This unusual boat was propelled by 2 paddle wheels.
Twice we bumped something in the water. There seemed to be lots of plant debris and even an old tire floating in the water that we avoided. Luckily, nothing damaged the boat. We pulled into River Forest Marina at 1:00 and got all tied up for the night. This time we stayed put.
Looking south from our boat, the clouds were building and some of them had a yellow tint. That usually means some kind of weather is coming.
After we took some time to cool off, we took Auggie and our two chairs up to the lawn and sat in the shade of a tree for awhile. Auggie had a blast sniffing around and hunting geckos.
He even sniffed out a nest that some bird had built on one of the lawn chair seats.
While we were relaxing there on the lawn, a 120 ft. yacht made the turn into the marina. We were told that one was coming.
It looked very tight coming into the canal to the marina and slowly made its way to the basin.
It turned and used its thrusters to place itself against the wall near us. Dream Weaver had arrived.
I also noticed an alligator swimming around near the back of our boat. He wasn’t very big—maybe 4 feet.
When we went to the office to check in, Bob asked the office girl if the blue-hulled SeaRay that ran up on the rocks had come here to be repaired. She said “yes”, so Bob went to look for it in the boatyard. He found it and will show me the boat after dinner. While we were sitting in the shade, one of the other boaters in the marina came up to visit with us. After we talked awhile, Bob mentioned the episode about the blue-hulled SeaRay that ran up on the rocks during our trip north. The gentleman said he was here in the marina when the boat was brought in by SeaTow last Saturday. The boat was taking on water, but they got it here and it was hauled out of the water the same day. The boat sat on the rocks for a week. The gentleman we were talking to said that both of the pod drives were sheared off of the bottom, (which they are made to do), but it still created a leak in the hull. We were told the repair cost is $55K for each pod drive x 2, plus installation, and fiberglass damage repair. The total bill came to $180K. Yikes! Supposedly, the woman was driving the boat while the husband went down below to use the bathroom. While she was driving, she was looking down at the GPS navigation system and ran it up on the rocks. The gentleman told us that she came in with the boat very humbled and embarrassed. SHE SHOULD BE! She was the one who yelled back at us on the radio when we told her to slow down. She also yelled that she didn’t see the “slow, no wake” zone and that their wake wouldn’t do any damage to our boat. She was pretty cocky and rude then. I guess she got what she deserved. End of story!! Back at the boat, we relaxed a little before dinner. Bob cooked burgers and we took a walk to look at the boats in the boatyard. In the boatyard, Bob showed me the boat that ran up on the rocks a couple of weeks ago.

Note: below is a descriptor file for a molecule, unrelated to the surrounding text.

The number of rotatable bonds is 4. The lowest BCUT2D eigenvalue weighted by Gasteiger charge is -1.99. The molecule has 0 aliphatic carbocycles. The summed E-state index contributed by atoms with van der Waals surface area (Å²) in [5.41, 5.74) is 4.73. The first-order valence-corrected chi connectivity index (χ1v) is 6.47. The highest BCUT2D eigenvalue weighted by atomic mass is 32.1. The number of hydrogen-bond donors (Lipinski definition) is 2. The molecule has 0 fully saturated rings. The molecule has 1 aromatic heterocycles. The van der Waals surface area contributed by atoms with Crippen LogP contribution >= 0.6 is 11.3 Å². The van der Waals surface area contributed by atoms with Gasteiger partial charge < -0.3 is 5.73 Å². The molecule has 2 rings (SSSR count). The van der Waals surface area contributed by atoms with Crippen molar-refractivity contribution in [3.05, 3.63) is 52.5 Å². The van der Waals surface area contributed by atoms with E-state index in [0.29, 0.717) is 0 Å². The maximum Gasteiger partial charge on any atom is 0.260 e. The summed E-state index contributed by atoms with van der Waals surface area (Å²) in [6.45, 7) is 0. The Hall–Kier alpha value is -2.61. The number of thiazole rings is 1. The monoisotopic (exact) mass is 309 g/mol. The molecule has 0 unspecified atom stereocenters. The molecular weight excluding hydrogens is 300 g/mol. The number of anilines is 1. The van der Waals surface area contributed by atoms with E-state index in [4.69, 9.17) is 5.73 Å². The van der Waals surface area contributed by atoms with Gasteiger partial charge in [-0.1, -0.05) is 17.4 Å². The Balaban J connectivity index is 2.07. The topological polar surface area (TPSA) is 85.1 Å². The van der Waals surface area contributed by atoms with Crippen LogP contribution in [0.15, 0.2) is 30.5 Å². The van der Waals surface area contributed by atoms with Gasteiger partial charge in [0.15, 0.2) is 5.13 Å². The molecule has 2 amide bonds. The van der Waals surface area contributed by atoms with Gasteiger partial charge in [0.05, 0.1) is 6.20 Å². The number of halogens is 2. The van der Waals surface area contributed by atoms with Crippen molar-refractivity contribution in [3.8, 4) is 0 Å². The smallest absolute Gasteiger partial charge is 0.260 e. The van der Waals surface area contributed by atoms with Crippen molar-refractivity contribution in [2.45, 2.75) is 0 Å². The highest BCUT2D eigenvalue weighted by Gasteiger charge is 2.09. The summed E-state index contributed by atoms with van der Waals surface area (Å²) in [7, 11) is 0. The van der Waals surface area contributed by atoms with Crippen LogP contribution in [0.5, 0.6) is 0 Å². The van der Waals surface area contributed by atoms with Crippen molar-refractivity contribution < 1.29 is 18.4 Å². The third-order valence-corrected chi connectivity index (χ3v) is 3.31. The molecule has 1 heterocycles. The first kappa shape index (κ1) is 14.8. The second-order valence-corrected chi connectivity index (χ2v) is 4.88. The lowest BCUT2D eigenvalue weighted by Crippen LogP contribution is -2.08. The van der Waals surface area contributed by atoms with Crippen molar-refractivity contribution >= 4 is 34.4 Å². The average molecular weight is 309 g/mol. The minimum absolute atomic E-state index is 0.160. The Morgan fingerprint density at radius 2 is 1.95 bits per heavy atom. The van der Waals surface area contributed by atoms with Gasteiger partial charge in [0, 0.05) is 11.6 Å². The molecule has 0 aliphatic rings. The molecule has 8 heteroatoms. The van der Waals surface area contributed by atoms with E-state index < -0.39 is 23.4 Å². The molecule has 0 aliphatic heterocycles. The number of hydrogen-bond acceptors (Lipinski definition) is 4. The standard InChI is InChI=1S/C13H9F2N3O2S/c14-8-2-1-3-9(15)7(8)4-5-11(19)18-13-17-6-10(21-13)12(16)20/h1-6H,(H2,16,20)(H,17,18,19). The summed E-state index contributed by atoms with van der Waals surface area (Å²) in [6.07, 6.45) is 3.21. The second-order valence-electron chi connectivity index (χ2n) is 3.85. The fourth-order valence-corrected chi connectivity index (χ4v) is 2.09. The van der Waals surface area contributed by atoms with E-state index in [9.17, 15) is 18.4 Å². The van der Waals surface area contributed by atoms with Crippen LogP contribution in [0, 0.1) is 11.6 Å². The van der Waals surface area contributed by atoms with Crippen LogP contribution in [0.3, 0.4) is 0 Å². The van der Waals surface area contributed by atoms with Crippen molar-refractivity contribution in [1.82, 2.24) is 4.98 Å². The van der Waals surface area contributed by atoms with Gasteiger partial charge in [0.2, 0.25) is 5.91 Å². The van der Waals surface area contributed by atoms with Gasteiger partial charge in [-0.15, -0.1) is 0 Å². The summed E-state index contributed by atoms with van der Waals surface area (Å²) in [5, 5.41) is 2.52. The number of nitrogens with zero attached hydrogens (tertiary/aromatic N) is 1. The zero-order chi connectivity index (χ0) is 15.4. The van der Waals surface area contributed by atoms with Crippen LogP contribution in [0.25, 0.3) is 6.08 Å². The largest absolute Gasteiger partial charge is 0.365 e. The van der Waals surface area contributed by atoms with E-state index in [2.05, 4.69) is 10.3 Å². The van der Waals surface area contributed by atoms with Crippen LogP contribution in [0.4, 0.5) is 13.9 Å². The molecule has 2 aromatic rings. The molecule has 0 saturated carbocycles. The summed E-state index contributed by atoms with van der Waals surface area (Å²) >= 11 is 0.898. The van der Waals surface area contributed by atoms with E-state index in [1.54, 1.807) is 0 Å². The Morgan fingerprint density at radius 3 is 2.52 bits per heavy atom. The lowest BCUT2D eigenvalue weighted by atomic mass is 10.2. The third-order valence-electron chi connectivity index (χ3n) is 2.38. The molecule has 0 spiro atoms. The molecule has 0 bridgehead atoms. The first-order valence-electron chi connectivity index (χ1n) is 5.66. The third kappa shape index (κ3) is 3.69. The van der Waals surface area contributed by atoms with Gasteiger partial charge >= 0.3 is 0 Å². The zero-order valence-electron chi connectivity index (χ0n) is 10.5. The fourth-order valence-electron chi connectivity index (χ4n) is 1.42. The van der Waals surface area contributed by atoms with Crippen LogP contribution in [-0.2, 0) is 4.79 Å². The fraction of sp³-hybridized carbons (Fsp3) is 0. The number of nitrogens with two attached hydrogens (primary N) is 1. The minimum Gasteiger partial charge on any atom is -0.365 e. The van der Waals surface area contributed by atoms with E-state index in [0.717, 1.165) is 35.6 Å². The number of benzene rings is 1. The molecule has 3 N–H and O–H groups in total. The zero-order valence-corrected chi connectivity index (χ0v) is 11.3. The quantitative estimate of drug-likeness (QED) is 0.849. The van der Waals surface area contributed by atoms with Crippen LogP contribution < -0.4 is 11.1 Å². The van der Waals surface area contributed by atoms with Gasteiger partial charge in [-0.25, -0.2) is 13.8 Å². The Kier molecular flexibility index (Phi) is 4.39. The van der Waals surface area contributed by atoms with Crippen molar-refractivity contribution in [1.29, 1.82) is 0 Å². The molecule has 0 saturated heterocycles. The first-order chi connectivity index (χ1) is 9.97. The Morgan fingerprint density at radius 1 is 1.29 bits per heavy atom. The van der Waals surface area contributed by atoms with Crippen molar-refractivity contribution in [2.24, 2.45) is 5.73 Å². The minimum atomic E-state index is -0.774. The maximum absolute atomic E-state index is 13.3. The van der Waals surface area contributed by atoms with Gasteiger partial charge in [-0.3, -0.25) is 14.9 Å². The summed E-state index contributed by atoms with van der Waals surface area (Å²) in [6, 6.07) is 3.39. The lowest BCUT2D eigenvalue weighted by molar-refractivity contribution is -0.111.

Bob showed me what the pod drives look like on another boat. Those were like the ones that got sheared off.
The hull didn’t have as much damage as we thought it would. There were some scrapes and gouges, but no holes to speak of.
After we looked around, Auggie got to run free. He definitely made use of the space and his freedom. He ran like the wind.
We walked back to the boat and noticed the sky above the boat basin. It was pink and blue as the sun was setting.
Bob noticed that our alligator friend had come back to visit. He was sitting so still behind the boat that we almost missed seeing him.
It was a beautiful calm night.
Tomorrow we have to get up early with the alarm to make it to the Ortona Lock for the 7 AM opening. Today we all had a great day on the water.